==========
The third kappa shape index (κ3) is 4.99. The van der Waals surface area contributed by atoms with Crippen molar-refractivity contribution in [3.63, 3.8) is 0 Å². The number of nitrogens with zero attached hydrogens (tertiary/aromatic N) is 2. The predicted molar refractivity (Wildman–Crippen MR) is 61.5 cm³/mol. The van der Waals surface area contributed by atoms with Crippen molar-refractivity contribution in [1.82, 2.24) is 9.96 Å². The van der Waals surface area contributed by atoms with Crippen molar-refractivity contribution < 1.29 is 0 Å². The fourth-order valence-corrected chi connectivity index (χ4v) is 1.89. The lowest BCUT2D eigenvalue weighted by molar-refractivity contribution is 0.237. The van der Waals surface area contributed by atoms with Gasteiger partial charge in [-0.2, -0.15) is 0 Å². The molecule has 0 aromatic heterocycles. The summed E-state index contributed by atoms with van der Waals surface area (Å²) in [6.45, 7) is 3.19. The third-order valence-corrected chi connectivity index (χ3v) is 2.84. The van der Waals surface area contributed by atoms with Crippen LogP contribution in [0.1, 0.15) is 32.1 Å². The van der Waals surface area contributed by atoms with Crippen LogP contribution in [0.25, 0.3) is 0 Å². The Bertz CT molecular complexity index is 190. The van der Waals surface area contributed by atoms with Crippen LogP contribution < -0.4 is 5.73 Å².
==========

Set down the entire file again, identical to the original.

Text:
The third kappa shape index (κ3) is 4.99. The van der Waals surface area contributed by atoms with Crippen molar-refractivity contribution in [3.63, 3.8) is 0 Å². The number of nitrogens with zero attached hydrogens (tertiary/aromatic N) is 2. The predicted molar refractivity (Wildman–Crippen MR) is 61.5 cm³/mol. The van der Waals surface area contributed by atoms with Crippen molar-refractivity contribution in [1.82, 2.24) is 9.96 Å². The van der Waals surface area contributed by atoms with Crippen molar-refractivity contribution < 1.29 is 0 Å². The fourth-order valence-corrected chi connectivity index (χ4v) is 1.89. The lowest BCUT2D eigenvalue weighted by molar-refractivity contribution is 0.237. The van der Waals surface area contributed by atoms with Gasteiger partial charge in [-0.2, -0.15) is 0 Å². The molecule has 0 aromatic heterocycles. The summed E-state index contributed by atoms with van der Waals surface area (Å²) in [6.45, 7) is 3.19. The third-order valence-corrected chi connectivity index (χ3v) is 2.84. The van der Waals surface area contributed by atoms with Crippen LogP contribution in [0.1, 0.15) is 32.1 Å². The van der Waals surface area contributed by atoms with Crippen LogP contribution in [0.25, 0.3) is 0 Å². The Bertz CT molecular complexity index is 190. The van der Waals surface area contributed by atoms with Crippen LogP contribution < -0.4 is 5.73 Å².